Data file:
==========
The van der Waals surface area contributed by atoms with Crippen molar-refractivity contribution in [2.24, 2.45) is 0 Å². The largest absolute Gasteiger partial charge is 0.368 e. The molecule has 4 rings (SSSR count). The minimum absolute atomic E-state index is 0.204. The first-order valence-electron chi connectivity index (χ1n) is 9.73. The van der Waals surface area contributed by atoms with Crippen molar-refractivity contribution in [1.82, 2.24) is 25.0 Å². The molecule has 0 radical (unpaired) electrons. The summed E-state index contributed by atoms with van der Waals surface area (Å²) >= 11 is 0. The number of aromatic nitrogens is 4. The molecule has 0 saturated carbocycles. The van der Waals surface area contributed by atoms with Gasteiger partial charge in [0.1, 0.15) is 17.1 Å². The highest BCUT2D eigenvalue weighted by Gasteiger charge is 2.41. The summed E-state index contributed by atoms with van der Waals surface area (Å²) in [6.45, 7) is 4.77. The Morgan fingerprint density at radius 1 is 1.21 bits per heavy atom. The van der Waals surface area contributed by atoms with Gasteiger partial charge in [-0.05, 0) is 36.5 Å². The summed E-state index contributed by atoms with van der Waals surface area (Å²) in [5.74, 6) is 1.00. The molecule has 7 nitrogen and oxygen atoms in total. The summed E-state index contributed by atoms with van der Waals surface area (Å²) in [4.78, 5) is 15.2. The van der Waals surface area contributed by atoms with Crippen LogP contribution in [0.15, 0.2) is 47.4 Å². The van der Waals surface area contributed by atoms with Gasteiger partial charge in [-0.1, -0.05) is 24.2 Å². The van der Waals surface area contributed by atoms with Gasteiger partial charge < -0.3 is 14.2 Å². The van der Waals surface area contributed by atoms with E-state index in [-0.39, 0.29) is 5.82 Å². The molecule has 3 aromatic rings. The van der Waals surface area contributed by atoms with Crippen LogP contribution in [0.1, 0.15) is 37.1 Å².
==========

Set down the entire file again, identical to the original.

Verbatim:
The van der Waals surface area contributed by atoms with Crippen molar-refractivity contribution in [2.24, 2.45) is 0 Å². The largest absolute Gasteiger partial charge is 0.368 e. The molecule has 4 rings (SSSR count). The minimum absolute atomic E-state index is 0.204. The first-order valence-electron chi connectivity index (χ1n) is 9.73. The van der Waals surface area contributed by atoms with Crippen molar-refractivity contribution in [1.82, 2.24) is 25.0 Å². The molecule has 0 radical (unpaired) electrons. The summed E-state index contributed by atoms with van der Waals surface area (Å²) >= 11 is 0. The number of aromatic nitrogens is 4. The molecule has 0 saturated carbocycles. The van der Waals surface area contributed by atoms with Gasteiger partial charge in [0.1, 0.15) is 17.1 Å². The highest BCUT2D eigenvalue weighted by Gasteiger charge is 2.41. The summed E-state index contributed by atoms with van der Waals surface area (Å²) in [6.45, 7) is 4.77. The Morgan fingerprint density at radius 1 is 1.21 bits per heavy atom. The van der Waals surface area contributed by atoms with Gasteiger partial charge in [-0.05, 0) is 36.5 Å². The summed E-state index contributed by atoms with van der Waals surface area (Å²) in [5.74, 6) is 1.00. The molecule has 7 nitrogen and oxygen atoms in total. The summed E-state index contributed by atoms with van der Waals surface area (Å²) in [4.78, 5) is 15.2. The van der Waals surface area contributed by atoms with Crippen LogP contribution in [0.15, 0.2) is 47.4 Å². The van der Waals surface area contributed by atoms with Gasteiger partial charge in [-0.1, -0.05) is 24.2 Å². The van der Waals surface area contributed by atoms with Gasteiger partial charge < -0.3 is 14.2 Å². The van der Waals surface area contributed by atoms with E-state index in [-0.39, 0.29) is 5.82 Å². The molecule has 3 aromatic rings. The van der Waals surface area contributed by atoms with Crippen LogP contribution in [0.1, 0.15) is 37.1 Å².